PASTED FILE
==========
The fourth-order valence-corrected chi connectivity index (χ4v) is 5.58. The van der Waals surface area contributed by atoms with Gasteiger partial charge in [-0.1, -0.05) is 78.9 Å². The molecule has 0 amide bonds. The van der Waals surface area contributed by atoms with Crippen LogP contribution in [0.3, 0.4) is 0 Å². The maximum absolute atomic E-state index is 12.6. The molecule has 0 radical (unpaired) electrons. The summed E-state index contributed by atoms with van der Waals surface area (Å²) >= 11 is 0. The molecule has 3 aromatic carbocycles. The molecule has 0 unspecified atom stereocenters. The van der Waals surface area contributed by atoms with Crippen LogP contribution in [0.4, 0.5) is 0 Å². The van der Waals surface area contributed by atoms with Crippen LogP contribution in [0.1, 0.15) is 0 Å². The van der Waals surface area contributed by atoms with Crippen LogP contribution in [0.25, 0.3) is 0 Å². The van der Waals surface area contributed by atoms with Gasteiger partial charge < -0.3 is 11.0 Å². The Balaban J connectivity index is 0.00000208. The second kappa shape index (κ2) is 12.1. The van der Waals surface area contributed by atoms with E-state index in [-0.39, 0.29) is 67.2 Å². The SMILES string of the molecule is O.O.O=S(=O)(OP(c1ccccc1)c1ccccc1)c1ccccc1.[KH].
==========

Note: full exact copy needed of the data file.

The fourth-order valence-corrected chi connectivity index (χ4v) is 5.58. The van der Waals surface area contributed by atoms with Gasteiger partial charge in [-0.1, -0.05) is 78.9 Å². The molecule has 0 amide bonds. The van der Waals surface area contributed by atoms with Crippen LogP contribution in [0.3, 0.4) is 0 Å². The maximum absolute atomic E-state index is 12.6. The molecule has 0 radical (unpaired) electrons. The summed E-state index contributed by atoms with van der Waals surface area (Å²) >= 11 is 0. The molecule has 3 aromatic carbocycles. The molecule has 0 unspecified atom stereocenters. The van der Waals surface area contributed by atoms with Crippen LogP contribution in [0.4, 0.5) is 0 Å². The van der Waals surface area contributed by atoms with Crippen LogP contribution in [0.1, 0.15) is 0 Å². The van der Waals surface area contributed by atoms with Crippen LogP contribution in [0.25, 0.3) is 0 Å². The van der Waals surface area contributed by atoms with Gasteiger partial charge < -0.3 is 11.0 Å². The Balaban J connectivity index is 0.00000208. The second kappa shape index (κ2) is 12.1. The van der Waals surface area contributed by atoms with E-state index in [-0.39, 0.29) is 67.2 Å². The SMILES string of the molecule is O.O.O=S(=O)(OP(c1ccccc1)c1ccccc1)c1ccccc1.[KH].